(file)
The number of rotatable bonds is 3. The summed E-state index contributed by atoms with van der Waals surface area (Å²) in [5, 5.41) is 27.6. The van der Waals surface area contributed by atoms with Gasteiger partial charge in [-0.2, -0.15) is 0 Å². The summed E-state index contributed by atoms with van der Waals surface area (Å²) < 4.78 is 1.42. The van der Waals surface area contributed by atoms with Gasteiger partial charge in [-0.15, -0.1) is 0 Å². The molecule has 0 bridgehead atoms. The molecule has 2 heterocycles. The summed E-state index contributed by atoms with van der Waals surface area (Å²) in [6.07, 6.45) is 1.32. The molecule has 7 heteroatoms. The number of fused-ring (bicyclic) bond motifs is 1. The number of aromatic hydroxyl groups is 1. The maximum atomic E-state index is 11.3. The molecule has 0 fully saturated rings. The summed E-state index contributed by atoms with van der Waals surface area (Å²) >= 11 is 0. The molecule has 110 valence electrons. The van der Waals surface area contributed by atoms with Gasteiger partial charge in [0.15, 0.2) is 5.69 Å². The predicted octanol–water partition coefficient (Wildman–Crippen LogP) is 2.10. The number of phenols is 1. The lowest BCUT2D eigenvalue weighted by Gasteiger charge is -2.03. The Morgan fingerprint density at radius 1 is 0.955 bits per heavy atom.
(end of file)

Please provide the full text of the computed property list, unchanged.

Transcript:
The number of rotatable bonds is 3. The summed E-state index contributed by atoms with van der Waals surface area (Å²) in [5, 5.41) is 27.6. The van der Waals surface area contributed by atoms with Gasteiger partial charge in [-0.2, -0.15) is 0 Å². The summed E-state index contributed by atoms with van der Waals surface area (Å²) < 4.78 is 1.42. The van der Waals surface area contributed by atoms with Gasteiger partial charge in [-0.15, -0.1) is 0 Å². The molecule has 0 bridgehead atoms. The molecule has 2 heterocycles. The summed E-state index contributed by atoms with van der Waals surface area (Å²) in [6.07, 6.45) is 1.32. The molecule has 7 heteroatoms. The number of fused-ring (bicyclic) bond motifs is 1. The number of aromatic hydroxyl groups is 1. The maximum atomic E-state index is 11.3. The molecule has 0 fully saturated rings. The summed E-state index contributed by atoms with van der Waals surface area (Å²) >= 11 is 0. The molecule has 110 valence electrons. The van der Waals surface area contributed by atoms with Gasteiger partial charge in [0.15, 0.2) is 5.69 Å². The predicted octanol–water partition coefficient (Wildman–Crippen LogP) is 2.10. The number of phenols is 1. The lowest BCUT2D eigenvalue weighted by Gasteiger charge is -2.03. The Morgan fingerprint density at radius 1 is 0.955 bits per heavy atom.